Is Time Off Enough of a Treatment?: The Uncooperative Horse with Strained Suspensory

My horse was diagnosed with a strained LH suspensory upon ultrasound and vet recommended 1 month of limited turn out and wrapping/sweating the leg every night along with ride walking (horse is better behaved).

After one week of being in a small panel paddock and in his stall at night, my horse (who has been on 24/7 turnout) had turned into a nightmare. Pacing, leaping and jumping around, etc. BO and myself felt horse was putting more strain on his leg…so we turned him back out into his flat (and still relatively small) 24/7 turnout. He’s been out quietly in his solo turnout the past couple of days but I can’t help but to feel bad about not listening to the vet.

When this horse had bad hind suspensory lesions back in '09-'10 it was a constant battle with him on the months of stall rest. We tried long term sedatives (reserpine, ace, etc.) without much luck at all. Now that he is a fit horse, things are only worse this time.

Horse was quiet as soon as he got back to his regular turnout and has been since. Am I horrible to not be listening to his vet? And to be bringing him in to sweat his leg? We just feel that when he was leaping around so much that he was negating any positive affects the sweating may have had.

So are there times when you just prescribe turnout and some time off of work to a horse with a strained tendon? I feel like I should be doing something but he just seems like he’ll be worsening things if I do do anything…

Would you try to see if he’d stay calm with coming in at night to sweat his leg and then go back out in his regular turnout during the day? Or would any of you sweat his leg and let him stay out (I know, I know…)? TIA. :sadsmile:

Sometimes you have to improvise.

I would talk to the vet, explain how your horse reacts to limited turnout as opposed to full 24/7 turnout. My guess is the vet will recommend a different procedure based on the individual rather than one-size-fits-all.

Good Luck

Second talking to the vet and let him help you come up with Plan B. There are options but you should get your vet’s input instead of deciding on your own how to handle the situation.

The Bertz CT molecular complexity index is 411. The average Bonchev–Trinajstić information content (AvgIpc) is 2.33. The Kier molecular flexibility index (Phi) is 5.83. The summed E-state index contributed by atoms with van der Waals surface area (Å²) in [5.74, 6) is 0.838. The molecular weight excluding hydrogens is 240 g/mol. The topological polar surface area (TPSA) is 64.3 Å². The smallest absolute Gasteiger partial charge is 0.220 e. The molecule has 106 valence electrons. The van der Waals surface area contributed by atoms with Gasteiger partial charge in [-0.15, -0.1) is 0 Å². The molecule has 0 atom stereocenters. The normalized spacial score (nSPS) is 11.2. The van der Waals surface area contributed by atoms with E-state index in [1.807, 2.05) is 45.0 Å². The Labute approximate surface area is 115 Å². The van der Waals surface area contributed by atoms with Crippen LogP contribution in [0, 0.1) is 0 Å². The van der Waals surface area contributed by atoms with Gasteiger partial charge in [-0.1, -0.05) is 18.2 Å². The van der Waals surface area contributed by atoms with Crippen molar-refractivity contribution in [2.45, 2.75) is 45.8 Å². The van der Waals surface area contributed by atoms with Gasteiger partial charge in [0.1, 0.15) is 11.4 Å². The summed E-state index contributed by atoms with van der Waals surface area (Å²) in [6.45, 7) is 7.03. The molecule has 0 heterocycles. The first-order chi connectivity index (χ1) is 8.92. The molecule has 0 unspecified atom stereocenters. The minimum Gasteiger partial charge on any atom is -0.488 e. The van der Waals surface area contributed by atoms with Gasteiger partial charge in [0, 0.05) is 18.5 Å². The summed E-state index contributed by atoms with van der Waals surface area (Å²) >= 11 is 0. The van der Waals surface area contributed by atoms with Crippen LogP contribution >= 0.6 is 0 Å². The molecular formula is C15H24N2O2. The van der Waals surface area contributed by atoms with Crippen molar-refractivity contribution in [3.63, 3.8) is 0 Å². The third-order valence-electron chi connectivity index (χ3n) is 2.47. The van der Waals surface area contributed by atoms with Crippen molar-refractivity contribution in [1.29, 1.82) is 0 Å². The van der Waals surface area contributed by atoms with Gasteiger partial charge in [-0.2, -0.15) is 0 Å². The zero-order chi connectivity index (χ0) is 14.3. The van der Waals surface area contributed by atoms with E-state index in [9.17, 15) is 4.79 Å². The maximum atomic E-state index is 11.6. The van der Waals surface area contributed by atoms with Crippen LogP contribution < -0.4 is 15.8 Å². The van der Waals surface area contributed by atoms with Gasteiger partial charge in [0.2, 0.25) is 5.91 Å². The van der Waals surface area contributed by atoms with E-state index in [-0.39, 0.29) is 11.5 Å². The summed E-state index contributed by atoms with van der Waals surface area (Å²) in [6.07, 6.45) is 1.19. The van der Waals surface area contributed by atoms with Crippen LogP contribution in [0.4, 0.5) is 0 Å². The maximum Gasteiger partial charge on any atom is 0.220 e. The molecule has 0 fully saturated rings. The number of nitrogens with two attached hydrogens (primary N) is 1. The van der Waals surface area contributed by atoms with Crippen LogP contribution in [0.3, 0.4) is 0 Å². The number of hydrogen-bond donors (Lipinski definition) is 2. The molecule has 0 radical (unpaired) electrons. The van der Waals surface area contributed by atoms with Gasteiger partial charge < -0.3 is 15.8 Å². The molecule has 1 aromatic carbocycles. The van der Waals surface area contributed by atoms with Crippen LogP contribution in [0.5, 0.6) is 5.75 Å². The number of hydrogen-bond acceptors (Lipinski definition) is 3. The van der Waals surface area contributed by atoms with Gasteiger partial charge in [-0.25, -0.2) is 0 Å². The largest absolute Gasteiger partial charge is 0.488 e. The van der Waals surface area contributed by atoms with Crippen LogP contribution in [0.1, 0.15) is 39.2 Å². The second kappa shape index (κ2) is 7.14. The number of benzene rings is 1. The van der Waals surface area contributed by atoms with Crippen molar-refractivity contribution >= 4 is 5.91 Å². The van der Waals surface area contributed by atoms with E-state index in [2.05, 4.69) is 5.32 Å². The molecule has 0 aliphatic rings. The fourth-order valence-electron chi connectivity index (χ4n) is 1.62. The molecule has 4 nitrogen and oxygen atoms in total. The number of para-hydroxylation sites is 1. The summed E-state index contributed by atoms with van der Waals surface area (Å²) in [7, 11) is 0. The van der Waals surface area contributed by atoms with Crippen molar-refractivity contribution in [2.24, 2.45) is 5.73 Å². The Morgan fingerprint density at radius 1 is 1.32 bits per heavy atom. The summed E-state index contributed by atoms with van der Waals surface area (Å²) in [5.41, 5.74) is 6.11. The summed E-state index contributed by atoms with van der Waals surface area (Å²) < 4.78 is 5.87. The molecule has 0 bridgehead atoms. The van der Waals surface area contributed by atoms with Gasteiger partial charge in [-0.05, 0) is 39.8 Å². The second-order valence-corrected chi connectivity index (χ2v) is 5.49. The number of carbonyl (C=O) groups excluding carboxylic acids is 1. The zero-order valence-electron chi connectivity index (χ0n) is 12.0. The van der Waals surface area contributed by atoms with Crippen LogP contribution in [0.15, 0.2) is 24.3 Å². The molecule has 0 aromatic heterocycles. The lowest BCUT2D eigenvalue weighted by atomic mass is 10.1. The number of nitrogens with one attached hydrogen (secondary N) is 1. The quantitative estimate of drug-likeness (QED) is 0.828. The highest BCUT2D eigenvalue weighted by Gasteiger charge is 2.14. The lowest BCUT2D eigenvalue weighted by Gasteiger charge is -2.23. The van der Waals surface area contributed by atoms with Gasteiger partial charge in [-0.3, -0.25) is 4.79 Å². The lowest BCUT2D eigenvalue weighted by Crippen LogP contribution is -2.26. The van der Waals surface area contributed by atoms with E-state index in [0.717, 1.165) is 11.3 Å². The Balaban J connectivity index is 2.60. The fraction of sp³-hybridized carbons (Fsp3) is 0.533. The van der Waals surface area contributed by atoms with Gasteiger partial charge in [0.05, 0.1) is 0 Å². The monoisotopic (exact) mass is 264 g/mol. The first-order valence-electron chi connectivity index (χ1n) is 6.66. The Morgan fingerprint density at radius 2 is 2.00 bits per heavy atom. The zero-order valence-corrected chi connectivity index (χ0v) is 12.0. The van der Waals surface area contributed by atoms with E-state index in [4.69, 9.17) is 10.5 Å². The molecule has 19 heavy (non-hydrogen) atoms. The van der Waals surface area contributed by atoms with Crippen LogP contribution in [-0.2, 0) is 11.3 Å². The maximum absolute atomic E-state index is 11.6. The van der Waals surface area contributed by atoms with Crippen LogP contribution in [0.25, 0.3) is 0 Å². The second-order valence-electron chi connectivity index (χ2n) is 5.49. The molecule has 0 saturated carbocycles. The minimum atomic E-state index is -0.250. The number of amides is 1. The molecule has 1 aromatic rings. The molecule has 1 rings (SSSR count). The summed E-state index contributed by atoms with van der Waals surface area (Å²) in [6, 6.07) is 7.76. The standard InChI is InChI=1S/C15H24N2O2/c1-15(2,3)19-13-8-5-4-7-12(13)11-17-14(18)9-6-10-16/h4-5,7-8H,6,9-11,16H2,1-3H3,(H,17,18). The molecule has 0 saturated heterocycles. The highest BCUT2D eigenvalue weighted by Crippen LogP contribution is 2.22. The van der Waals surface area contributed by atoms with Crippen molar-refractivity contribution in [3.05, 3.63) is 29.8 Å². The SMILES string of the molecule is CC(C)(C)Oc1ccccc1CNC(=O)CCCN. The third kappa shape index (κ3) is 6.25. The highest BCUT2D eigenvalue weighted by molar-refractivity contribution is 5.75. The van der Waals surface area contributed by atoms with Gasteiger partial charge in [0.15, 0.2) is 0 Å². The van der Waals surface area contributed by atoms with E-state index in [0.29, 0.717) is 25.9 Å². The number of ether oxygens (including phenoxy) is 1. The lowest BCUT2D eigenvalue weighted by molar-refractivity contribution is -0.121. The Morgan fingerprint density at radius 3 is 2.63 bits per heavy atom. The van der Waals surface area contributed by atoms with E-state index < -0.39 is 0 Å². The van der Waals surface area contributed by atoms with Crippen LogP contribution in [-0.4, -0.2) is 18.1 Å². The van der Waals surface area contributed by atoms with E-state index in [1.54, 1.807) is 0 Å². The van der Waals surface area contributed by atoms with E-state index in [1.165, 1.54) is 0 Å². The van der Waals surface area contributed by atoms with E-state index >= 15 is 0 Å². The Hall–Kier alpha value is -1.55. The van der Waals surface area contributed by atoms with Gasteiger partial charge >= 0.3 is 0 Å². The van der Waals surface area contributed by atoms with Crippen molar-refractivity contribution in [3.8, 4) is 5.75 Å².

Thanks Fooler, I will try to contact my vet. I hated to bother him as he is so busy–to give you an idea, he has a surgical hospital but is only ever there when he flies in to do surgeries. Otherwise, he is literally flying all over the world to do work. I will try to get with him on Monday. What would you be doing in the meantime though?

Surely he has someone lined up to handle issues when he is gone? If not, call the office, get some recommendations. Most likely the office staff will jot down your question, ask the Vet one of the times he checks in with them, and office staff will call you back with answer. I recommend you use some yes/no questions that will be easy to obtain an answer for, such as:
Horse goes ballistic indoors to the point he is likely to worsen his injury. He is now back outside in a small paddock and is calm. Your question verbiage could be 'How important is the sweating the leg? May I/we just give a good invigorating rub of the leg with liniment and not wrap it?

Sorry, I did not mean it that way–he’s very good about answering questions–I just hate to bother him! :sadsmile: And thank you for summing up what I can have the office staff ask him about–that really helps me. And what would you be doing in the meantime? Thanks.

Obviously the severity of the injury comes into play a bit-- but there is a very successful steeplechase trainer here that turns them out for a year or so rather than doing stall rest and seems to have good luck with that. Also (not be as obnoxious as it probably sounds) a ligament is not the same as a tendon.

How big is the turnout you have him in? Is someone at the barn all day? Maybe wrap the leg during the day if someone is there to make sure the wrap stays put?